There is no better gift than to receive a card or letter letting us know that we made a difference in someone’s life and blessed them in ways we likely would never have known. That is what Paul is up to in our first reading today. He is writing the church in Ephesus, letting them know that he is so edified by their faith and their love—so brought to joy—that he has “never stopped thanking God” for them and remembering them when he prays; indeed, Paul is so grateful that he tells them exactly what he prays for on their behalf.
First, Paul prays that God will give them the “wisdom and insight” to know God because if they know everything but don’t know God, they don’t know the one thing they really need to know for a good and meaningful life. Second, Paul asks that God enlighten them so that they grasp “the great hope” to which God not only has called them, but also wants for them: the unbroken joy and unsurpassable love that is found in everlasting communion with God and the saints. Third, Paul prays that they recognize the special gifts that God has entrusted to every member of the church at Ephesus. They should recognize and claim those gifts, and they should use them generously in serving others, whether in the church or in the wider community. Finally, when Paul urges them to embrace “the immeasurable power” of God that is at work in them, he’s reminding them why they should never feel hopeless or defeated. They should be bold and courageous in their faith, in their love, and in all the good they do because no matter what life might throw at them, God is always with them and working through them; therefore, they can do far more than they ever imagine. Paul knows that is true because they have already done so for him.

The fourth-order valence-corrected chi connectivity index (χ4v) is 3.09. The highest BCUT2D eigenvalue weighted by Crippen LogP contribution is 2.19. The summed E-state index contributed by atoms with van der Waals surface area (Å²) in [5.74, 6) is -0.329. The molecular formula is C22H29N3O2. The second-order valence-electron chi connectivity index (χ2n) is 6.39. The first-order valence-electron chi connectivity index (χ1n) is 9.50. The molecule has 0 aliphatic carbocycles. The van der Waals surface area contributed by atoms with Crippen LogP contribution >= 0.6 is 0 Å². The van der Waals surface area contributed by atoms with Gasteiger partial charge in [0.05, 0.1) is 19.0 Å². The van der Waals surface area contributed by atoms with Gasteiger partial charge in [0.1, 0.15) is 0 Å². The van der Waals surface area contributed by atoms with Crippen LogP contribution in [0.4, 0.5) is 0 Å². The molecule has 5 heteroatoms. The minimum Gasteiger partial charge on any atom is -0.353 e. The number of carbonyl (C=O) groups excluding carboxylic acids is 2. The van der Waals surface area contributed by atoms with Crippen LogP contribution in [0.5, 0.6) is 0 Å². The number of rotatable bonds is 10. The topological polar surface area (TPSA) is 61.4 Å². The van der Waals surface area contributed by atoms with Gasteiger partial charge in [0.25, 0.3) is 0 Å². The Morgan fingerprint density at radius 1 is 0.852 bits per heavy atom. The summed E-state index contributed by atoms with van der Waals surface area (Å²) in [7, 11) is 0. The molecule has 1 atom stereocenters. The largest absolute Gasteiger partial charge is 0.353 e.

Of course, since this letter to the Ephesians is in the New Testament it is also meant for us. This reading is Paul’s gift to us too, Paul’s love letter of thanksgiving. The best way for us to receive it is to take to heart everything Paul says.
Paul J. Wadell is Professor Emeritus of Theology and Religious Studies at St. Norbert College in De Pere, Wisconsin, and a member of the Passionist Family.